“The Blackening” is about to finally change the narrative of black characters in horror—and it’s about time.
Co-written by Tracy Oliver and Dwayne Perkins, the Tim Story-directed horror-comedy mashup features Perkins, Grace Byers, Jermaine Fowler, Melvin Gregg, X Mayo, Antoinette Robertson and Sinqua Walls. , Jay Pharaoh, and Yvonne Orge — Juneteen’s cabin trip goes badly (and brutally) and they all find themselves playing a dangerous game with a crazed killer. This scenario may sound familiar, but it’s unlike anything audiences, especially black audiences, have ever seen.
With comedic moments, satirical elements, and a heroic endgame, “The Blackening” is a classic in which black characters cannot control their destinies, let alone survive to the end of the film. It’s a rarity compared to the horror stories in . As such, the cast is honored to bring this unique story to the big screen with the sound message it deserves. In fact, Robertson told POPSUGAR, “It felt like a gift.”
“Every time I see this work, every time I hear someone talk about it, I feel overwhelming pride in being a part of it.”
“It was so well written. It’s so nice to see writers who take the time to portray black people to the fullest instead of being diluted with whiteness,” said the American Black Film Festival (ABFF). Ahead of the screening of the film, she said. June 15th. “I feel really good” [Oliver and Perkins] I wanted to do it and show the world unapologetically that this is us and not the ideas and notions you have of us. “
Walls echoed his co-star’s opinion, adding, “For me, it always starts with the page. It’s been really blessed…it came through the Black Lives Matter movement.’, coming out of the pandemic, reading this, thinking, ‘Oh, this is so clever. This is so timely. It’s based on information. It’s written by black authors. It has a point of view.” “So I was proud to be a part of this production. I feel a sense of pride.”
According to Oliver, her and Perkins’ script for The Blackening began as an entertaining short film Perkins made several years ago. Comedy Central viewers may remember her 2018 sketch that asked the same question as the new movie. “If the entire cast of a horror movie were black, who would die first?”
“I love the fact that I can just be myself without thinking metaphorically about how I look through someone else’s lens.”
“I just thought it was funny and I love that they are all black and have different types of black characters,” Oliver explained to POPSUGAR. He also said that this was his first time collaborating with Perkins, saying that the two had a “similar sense of silly humor,” a “shared love of comedy and horror,” and an “embracing of pop and black culture.” He added that it helped bring it to life. She said, “All those things come together very well in this film.”
As heralded ahead of its global debut, “The Blackening” satirizes horror tropes that have historically treated the role of black characters as plot throwaways. But with a mix of fresh storytelling and new personality, the film more or less works like an anthem to a genre that lacked black nuances. “I love the fact that I can just be who I am without thinking metaphorically about how I look through someone else’s lens. It’s about watching,” Greg says.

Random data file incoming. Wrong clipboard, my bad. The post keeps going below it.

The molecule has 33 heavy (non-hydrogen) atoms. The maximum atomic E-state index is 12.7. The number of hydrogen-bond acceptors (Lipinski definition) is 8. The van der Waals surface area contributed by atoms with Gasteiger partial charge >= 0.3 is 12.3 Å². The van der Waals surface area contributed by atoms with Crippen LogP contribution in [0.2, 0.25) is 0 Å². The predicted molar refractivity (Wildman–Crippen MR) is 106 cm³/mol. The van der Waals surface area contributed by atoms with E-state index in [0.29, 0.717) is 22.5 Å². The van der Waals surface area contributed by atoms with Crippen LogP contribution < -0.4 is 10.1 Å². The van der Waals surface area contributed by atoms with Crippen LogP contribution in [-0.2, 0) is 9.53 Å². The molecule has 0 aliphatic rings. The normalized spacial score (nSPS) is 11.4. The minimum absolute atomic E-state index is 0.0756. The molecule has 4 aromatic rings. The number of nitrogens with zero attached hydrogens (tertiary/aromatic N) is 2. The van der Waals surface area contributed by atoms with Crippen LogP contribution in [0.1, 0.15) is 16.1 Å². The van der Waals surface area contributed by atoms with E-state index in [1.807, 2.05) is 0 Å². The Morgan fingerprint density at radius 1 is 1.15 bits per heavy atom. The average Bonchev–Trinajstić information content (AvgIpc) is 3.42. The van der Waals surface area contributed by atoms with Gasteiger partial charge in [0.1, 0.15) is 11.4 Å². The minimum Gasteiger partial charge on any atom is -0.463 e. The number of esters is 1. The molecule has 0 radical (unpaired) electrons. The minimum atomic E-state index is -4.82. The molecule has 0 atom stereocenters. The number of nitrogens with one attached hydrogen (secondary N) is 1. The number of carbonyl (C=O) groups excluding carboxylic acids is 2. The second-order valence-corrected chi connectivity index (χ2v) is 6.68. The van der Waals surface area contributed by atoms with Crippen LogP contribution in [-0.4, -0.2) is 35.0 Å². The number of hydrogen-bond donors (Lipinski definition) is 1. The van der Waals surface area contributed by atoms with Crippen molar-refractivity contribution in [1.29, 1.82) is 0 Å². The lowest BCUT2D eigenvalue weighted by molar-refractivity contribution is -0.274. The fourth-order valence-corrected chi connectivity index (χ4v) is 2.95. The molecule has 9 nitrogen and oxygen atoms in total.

Mayo’s favorite trope in The Blackening, she says, was Perkins’ black queer man. “Never a docile character. He’s not trying to serve the rest of the cast. He doesn’t have all the answers,” she explains. “When it comes to black, queer people, it’s just [normally] Very one-note.so [seeing] My favorite, my baby, Dwayne, did it on set and it was great. “
The cast all agree that “The Blackening” pushes the boundaries of fear for black people. The reason, Gregg suggests, is “because it engages us in an unapologetic way that we don’t usually see when we’re alone.” “This is a black-to-black perspective written for a culturally innovative film,” Pharaoh added. Perkins, on the other hand, believes the film offers “a breath of fresh air that enables black people to act black and use their innate to survive.” Because we are survivors. “We are not giving up,” he added.
“We are not tokens. We are not monoliths. We are the protagonists of our own stories.”
Perhaps most importantly, ‘The Blackening’ asserted black characters’ rights in the horror field, allowing for the existence of authentic black horror stories. “I love horror satire, and the fact that we have our own means a lot to me,” says Fowler.
A sentiment that resonates among the cast is that The Blackening’s powerful presentation is also a message about our freedom. “Throughout the movie, the theme was friends fighting for life and loyalty. We think that’s the theme of ‘Juneteenth.’ explained Robertson in the film’s ABFF Q&A.
As she pointed out to POPSUGAR, “When you have this many black starring, black people of all shades leading a movie, it’s a statement. We’re not a token. We’re not a monolith. We are the heroes of our own story.” ”
That’s why Pharaoh has high hopes for the impact of this movie. “This is going to be a cult classic,” he declares. “People will be talking about this for years and years and about the opportunities more black people have from this movie. Tracy and Dwayne speak up and more and more black people we are with.” You’ll see it and say, ‘We can do that too.'” Hollywood, I hope you’re listening.
“The Blackening” is now in theaters.